Legacy’s Spine Center offers more than surgery for patients with back pain

Modern Healthcare Magazine, The Advisory Board

March 24, 2014

Legacy’s Spine Center was featured as Modern Healthcare’s cover story this month for its comprehensive approach to back pain. The article highlights Legacy’s employee program, which was started in 2012 to cut down on the number of unnecessary surgeries after Legacy’s Pain Management Center found that many of their patients were there following unsuccessful back surgeries.  It requires employees seeking elective spinal surgery undergo a pre-surgical assessment, including visits with a physical therapist and psychologist. This approach has nearly cut spinal surgeries in half from 2011 to 2013 and because of its success Legacy is looking to expand it to non-employee patients.  It has also improved outcomes by treating patients with more conservative forms of treatment such as physical therapy, pain management, psychological care.

The idea is "not to eliminate surgery, but to (help patients) get to the right surgery," says Katie O'Neill, Legacy's director of clinical and support services.

Patients often have unrealistic expectations about spine surgery, said Katie O'Neill, Legacy Good Samaritan’s director of clinical and support services. She said they may think, “I'm going to get my spine surgery and in three weeks I'm going to walk normally.” But, she added, “that's not what's going to happen.”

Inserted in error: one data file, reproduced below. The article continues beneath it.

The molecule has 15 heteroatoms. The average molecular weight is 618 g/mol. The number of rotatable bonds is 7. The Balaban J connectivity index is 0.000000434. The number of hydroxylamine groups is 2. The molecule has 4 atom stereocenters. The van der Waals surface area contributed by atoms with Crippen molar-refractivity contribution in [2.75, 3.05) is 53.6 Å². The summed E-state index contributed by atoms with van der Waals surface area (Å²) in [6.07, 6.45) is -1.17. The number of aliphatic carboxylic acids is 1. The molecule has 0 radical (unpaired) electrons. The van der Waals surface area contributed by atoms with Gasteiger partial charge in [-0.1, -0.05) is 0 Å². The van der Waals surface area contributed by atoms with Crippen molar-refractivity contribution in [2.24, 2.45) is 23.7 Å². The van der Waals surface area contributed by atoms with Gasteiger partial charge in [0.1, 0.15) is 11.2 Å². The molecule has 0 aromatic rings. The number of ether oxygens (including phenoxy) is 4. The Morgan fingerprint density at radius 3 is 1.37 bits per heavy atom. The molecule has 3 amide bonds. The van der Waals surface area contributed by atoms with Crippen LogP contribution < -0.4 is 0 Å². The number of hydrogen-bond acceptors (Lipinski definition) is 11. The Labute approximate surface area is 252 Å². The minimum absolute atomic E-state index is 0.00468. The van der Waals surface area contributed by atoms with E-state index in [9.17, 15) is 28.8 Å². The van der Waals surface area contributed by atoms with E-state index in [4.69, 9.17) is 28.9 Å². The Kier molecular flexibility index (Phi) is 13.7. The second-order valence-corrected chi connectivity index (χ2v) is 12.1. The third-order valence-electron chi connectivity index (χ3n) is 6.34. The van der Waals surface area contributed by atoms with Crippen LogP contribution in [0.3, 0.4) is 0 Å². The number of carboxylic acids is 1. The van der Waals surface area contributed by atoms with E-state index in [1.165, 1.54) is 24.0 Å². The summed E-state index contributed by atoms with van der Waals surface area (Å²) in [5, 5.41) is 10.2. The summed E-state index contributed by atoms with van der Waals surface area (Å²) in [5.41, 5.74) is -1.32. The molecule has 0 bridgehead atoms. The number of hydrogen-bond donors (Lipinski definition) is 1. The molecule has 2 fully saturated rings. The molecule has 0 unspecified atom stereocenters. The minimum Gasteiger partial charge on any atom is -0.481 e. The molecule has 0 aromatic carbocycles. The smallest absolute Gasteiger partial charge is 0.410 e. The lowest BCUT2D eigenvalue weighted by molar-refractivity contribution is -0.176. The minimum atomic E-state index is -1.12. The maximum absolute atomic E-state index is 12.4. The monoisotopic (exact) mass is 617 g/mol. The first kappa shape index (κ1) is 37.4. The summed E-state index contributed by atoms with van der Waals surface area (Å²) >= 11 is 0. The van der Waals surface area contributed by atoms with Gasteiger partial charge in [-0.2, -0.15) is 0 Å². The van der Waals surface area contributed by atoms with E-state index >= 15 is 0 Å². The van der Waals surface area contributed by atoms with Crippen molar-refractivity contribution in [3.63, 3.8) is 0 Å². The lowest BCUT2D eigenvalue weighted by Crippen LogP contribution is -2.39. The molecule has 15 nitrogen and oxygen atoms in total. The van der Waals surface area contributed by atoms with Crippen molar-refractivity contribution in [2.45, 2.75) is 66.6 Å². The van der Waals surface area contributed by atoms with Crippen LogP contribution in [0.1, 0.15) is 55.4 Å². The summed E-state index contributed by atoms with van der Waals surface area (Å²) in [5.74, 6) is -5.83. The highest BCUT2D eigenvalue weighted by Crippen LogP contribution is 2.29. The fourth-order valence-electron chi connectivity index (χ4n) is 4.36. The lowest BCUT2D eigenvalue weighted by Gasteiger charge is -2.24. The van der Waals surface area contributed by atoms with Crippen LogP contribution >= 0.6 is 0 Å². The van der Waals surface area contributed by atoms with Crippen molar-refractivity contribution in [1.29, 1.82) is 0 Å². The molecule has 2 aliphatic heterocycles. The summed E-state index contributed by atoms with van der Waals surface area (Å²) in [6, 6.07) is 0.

Legacy's employee program initially was resisted by surgeons and patients, but many now praise it, she said. Legacy Health is one of a number of hospitals and health systems around the country that are rethinking how they provide spine care, given the mounting research evidence that too many Americans are undergoing unnecessary spinal procedures and experiencing mixed outcomes. The steep jump in spine surgeries in the late 1990s and 2000s has prompted many health insurers to tighten coverage policies for particular indications and procedures, particularly spinal fusion for degenerative disc disease in the lower back. Studies have found that non-surgical treatments are more likely to help these patients.

To read the rest of the story click here.